Smith-Magenis Syndrome (SMS) is a micro-deletion in chromosome 17p11.2 or a mutation of the RAI1 gene. Smith-Magenis Syndrome is typically detected through a FISH analysis or G-banding. However, some of the new cost effective tests that have detected Smith-Magenis Syndrome are MLPA, qPCR and micro array CGH testing. There are currently only 600 people in the world diagnosed with Smith-Magenis Syndrome.
Individuals with SMS are sweet, affectionate, helpful, joyful, enthusiastic, compassionate, determined, resilient, courageous, fun-loving, comical, amazing people with beautiful souls. They provide love to all those around them like no one else can! Their smiles fill rooms with sunshine and their laughter fills rooms with happiness. They are devoted, faithful, sincere and have unconditional love. They are nonjudgmental and they only see abilities in others. Their loving ways are immeasurable! They are living with Smith-Magenis Syndrome but they are not their syndrome.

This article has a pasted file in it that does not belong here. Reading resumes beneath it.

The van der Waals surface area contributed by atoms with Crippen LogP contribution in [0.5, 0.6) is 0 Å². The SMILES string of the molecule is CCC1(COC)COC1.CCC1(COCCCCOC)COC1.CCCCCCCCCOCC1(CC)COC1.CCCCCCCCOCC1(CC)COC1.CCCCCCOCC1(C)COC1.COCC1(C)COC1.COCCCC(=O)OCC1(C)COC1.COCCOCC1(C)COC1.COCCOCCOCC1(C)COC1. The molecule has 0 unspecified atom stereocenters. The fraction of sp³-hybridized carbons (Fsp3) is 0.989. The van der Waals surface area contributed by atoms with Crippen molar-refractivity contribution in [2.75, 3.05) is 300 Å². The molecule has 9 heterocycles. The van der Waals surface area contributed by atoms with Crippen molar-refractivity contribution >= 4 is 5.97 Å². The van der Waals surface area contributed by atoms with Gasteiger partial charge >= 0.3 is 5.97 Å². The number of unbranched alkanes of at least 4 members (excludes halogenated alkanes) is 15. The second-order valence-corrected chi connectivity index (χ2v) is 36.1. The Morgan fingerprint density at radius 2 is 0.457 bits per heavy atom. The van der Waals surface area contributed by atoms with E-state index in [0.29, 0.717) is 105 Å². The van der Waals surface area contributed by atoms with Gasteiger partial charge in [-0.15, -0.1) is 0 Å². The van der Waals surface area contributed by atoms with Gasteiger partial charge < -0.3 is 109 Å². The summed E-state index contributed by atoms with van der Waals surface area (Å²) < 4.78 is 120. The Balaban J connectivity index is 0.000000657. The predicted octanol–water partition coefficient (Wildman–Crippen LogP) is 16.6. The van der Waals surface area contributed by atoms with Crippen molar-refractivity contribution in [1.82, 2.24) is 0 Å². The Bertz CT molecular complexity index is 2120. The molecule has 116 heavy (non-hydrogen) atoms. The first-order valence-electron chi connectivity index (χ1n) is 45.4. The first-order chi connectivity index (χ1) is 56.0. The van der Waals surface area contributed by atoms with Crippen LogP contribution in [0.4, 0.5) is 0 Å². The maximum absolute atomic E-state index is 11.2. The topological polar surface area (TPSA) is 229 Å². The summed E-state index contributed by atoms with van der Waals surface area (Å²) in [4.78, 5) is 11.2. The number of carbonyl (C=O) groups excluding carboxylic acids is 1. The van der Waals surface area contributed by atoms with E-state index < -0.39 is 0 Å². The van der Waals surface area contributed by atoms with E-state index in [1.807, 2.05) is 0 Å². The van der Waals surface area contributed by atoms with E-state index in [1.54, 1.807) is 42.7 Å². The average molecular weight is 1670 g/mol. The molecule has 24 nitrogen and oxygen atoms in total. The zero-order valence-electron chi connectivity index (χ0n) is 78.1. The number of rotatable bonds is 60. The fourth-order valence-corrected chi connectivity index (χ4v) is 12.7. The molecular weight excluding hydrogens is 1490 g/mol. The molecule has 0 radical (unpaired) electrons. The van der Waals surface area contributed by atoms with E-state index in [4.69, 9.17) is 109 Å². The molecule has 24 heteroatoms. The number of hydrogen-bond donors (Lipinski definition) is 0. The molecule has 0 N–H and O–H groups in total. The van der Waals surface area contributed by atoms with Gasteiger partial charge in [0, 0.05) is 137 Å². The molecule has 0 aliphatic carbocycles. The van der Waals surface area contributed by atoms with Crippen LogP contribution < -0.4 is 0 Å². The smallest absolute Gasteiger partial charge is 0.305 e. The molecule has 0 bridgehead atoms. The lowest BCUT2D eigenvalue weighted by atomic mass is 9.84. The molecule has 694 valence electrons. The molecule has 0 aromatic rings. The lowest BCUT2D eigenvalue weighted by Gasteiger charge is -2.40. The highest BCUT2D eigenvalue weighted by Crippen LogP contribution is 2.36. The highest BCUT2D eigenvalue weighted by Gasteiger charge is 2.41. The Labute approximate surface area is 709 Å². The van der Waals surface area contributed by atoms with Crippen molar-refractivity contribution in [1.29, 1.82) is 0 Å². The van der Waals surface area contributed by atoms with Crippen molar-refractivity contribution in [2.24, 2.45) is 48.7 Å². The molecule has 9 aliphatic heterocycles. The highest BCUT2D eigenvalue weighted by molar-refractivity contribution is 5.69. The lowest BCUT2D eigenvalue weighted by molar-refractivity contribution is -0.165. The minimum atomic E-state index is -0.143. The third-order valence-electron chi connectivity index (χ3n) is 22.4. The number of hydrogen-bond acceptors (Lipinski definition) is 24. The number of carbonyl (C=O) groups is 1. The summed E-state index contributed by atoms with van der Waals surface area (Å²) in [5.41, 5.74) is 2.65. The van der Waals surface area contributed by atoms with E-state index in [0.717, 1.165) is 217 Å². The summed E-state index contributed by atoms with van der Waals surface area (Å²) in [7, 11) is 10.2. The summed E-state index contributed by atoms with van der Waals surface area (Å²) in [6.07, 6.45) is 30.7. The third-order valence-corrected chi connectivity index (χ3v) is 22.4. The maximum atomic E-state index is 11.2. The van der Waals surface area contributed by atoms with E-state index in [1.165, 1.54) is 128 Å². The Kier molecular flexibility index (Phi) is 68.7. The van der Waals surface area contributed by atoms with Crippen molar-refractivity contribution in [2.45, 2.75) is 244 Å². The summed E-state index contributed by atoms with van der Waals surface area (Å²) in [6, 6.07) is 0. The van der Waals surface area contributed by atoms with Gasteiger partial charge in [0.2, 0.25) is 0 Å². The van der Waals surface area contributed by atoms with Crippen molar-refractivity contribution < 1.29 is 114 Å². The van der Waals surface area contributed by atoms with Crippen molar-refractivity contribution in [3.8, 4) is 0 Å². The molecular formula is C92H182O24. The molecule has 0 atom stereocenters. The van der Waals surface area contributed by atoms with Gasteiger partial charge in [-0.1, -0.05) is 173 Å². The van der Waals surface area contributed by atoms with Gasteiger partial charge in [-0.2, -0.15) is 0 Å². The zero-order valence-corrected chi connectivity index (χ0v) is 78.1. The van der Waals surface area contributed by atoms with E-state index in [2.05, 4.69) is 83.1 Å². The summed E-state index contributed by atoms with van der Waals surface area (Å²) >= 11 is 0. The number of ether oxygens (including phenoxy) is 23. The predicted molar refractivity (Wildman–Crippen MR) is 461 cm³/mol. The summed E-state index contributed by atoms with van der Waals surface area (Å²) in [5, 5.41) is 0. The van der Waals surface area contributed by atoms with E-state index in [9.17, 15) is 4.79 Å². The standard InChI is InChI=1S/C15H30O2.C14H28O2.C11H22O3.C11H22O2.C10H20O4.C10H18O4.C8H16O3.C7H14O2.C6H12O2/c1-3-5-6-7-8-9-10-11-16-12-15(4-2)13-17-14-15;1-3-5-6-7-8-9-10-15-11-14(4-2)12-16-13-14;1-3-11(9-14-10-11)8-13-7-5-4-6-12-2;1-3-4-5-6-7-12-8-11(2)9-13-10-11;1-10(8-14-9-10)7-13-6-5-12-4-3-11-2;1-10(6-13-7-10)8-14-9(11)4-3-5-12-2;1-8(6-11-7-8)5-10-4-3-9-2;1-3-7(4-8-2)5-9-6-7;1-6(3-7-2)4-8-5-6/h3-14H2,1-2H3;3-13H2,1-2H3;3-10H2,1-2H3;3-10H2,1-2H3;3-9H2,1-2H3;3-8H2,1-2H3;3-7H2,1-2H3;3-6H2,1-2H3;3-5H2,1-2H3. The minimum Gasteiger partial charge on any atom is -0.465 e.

A flat mid-section of the forehead and bridge of nose, tented upper lip and down-turned mouth. Prominent and usually rosy cheeks (cherub-like as infants), broad and square shaped face, prominent jaw/extension of the mandible (usually more noticeable in older children and adults), deep set eyes, dark eyebrows that meet in the middle, flat and wide or disproportioned head.
Sleep Disturbance **(frequent night awakenings, sleepiness in day/frequent napping, reduced REM sleep, early morning awake times 4:30-5:30 a.m.) due to an inverted circadian rhythm.
**It is very important to note that while a common core group of features are seen in virtually all persons with SMS (sleep, behavior, self-injury, developmental delays, speech delays, motor delays, craniofacial and skeletal differences), SMS is variable and dependent on the 17p11.2 deletion size or if due to mutation of RAI1.